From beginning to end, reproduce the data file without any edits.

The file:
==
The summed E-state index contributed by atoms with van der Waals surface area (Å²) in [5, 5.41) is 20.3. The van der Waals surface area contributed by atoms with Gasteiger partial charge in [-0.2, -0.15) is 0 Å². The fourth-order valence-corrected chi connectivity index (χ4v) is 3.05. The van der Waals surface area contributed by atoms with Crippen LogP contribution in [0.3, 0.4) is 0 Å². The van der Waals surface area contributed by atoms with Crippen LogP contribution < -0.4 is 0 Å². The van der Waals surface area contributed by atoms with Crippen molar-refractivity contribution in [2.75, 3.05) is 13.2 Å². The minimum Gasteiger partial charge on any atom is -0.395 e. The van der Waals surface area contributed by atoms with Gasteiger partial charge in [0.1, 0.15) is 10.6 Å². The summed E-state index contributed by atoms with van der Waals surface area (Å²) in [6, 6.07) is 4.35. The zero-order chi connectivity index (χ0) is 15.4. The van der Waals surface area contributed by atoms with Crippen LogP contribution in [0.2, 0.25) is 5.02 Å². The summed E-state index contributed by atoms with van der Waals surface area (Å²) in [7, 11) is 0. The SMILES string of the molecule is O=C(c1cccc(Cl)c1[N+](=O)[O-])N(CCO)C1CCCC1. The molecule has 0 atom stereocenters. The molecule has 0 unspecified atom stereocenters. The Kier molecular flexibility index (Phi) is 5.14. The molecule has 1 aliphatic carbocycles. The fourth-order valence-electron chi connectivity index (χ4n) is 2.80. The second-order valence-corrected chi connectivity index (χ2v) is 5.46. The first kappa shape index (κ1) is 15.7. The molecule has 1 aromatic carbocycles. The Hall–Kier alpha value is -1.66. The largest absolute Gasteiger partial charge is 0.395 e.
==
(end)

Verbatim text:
The summed E-state index contributed by atoms with van der Waals surface area (Å²) in [5, 5.41) is 20.3. The van der Waals surface area contributed by atoms with Gasteiger partial charge in [-0.2, -0.15) is 0 Å². The fourth-order valence-corrected chi connectivity index (χ4v) is 3.05. The van der Waals surface area contributed by atoms with Crippen LogP contribution in [0.3, 0.4) is 0 Å². The van der Waals surface area contributed by atoms with Crippen LogP contribution < -0.4 is 0 Å². The van der Waals surface area contributed by atoms with Crippen molar-refractivity contribution in [2.75, 3.05) is 13.2 Å². The minimum Gasteiger partial charge on any atom is -0.395 e. The van der Waals surface area contributed by atoms with Gasteiger partial charge in [0.1, 0.15) is 10.6 Å². The summed E-state index contributed by atoms with van der Waals surface area (Å²) in [6, 6.07) is 4.35. The zero-order chi connectivity index (χ0) is 15.4. The van der Waals surface area contributed by atoms with Crippen LogP contribution in [0.2, 0.25) is 5.02 Å². The summed E-state index contributed by atoms with van der Waals surface area (Å²) in [7, 11) is 0. The SMILES string of the molecule is O=C(c1cccc(Cl)c1[N+](=O)[O-])N(CCO)C1CCCC1. The molecule has 0 atom stereocenters. The molecule has 0 unspecified atom stereocenters. The Kier molecular flexibility index (Phi) is 5.14. The molecule has 1 aliphatic carbocycles. The fourth-order valence-electron chi connectivity index (χ4n) is 2.80. The second-order valence-corrected chi connectivity index (χ2v) is 5.46. The first kappa shape index (κ1) is 15.7. The molecule has 1 aromatic carbocycles. The Hall–Kier alpha value is -1.66. The largest absolute Gasteiger partial charge is 0.395 e.